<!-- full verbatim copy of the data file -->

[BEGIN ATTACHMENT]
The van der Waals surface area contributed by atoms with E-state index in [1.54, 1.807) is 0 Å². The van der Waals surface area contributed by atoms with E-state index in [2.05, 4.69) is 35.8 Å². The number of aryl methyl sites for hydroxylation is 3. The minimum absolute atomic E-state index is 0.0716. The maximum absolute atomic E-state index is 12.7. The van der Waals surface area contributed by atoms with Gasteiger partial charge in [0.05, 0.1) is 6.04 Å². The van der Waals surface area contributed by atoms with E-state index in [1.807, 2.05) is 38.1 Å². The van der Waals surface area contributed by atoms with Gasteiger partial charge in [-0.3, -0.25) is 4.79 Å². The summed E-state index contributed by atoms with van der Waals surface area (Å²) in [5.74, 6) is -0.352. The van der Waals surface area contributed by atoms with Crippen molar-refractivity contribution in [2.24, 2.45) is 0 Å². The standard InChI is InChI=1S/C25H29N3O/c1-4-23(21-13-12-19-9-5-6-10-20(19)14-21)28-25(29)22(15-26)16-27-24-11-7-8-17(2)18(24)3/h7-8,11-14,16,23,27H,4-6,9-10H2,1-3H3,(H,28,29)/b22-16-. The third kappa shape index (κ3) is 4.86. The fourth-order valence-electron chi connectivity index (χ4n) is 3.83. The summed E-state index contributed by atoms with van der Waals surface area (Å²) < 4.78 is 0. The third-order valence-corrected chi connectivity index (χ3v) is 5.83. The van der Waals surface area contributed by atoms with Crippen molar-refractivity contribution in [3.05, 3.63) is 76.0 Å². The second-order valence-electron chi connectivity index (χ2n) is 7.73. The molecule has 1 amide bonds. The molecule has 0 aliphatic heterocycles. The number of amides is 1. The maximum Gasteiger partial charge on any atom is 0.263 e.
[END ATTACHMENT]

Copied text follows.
The van der Waals surface area contributed by atoms with E-state index in [1.54, 1.807) is 0 Å². The van der Waals surface area contributed by atoms with E-state index in [2.05, 4.69) is 35.8 Å². The number of aryl methyl sites for hydroxylation is 3. The minimum absolute atomic E-state index is 0.0716. The maximum absolute atomic E-state index is 12.7. The van der Waals surface area contributed by atoms with Gasteiger partial charge in [0.05, 0.1) is 6.04 Å². The van der Waals surface area contributed by atoms with E-state index in [1.807, 2.05) is 38.1 Å². The van der Waals surface area contributed by atoms with Gasteiger partial charge in [-0.3, -0.25) is 4.79 Å². The summed E-state index contributed by atoms with van der Waals surface area (Å²) in [5.74, 6) is -0.352. The van der Waals surface area contributed by atoms with Crippen molar-refractivity contribution in [2.24, 2.45) is 0 Å². The standard InChI is InChI=1S/C25H29N3O/c1-4-23(21-13-12-19-9-5-6-10-20(19)14-21)28-25(29)22(15-26)16-27-24-11-7-8-17(2)18(24)3/h7-8,11-14,16,23,27H,4-6,9-10H2,1-3H3,(H,28,29)/b22-16-. The third kappa shape index (κ3) is 4.86. The fourth-order valence-electron chi connectivity index (χ4n) is 3.83. The summed E-state index contributed by atoms with van der Waals surface area (Å²) < 4.78 is 0. The third-order valence-corrected chi connectivity index (χ3v) is 5.83. The van der Waals surface area contributed by atoms with Crippen molar-refractivity contribution in [3.05, 3.63) is 76.0 Å². The second-order valence-electron chi connectivity index (χ2n) is 7.73. The molecule has 1 amide bonds. The molecule has 0 aliphatic heterocycles. The number of amides is 1. The maximum Gasteiger partial charge on any atom is 0.263 e.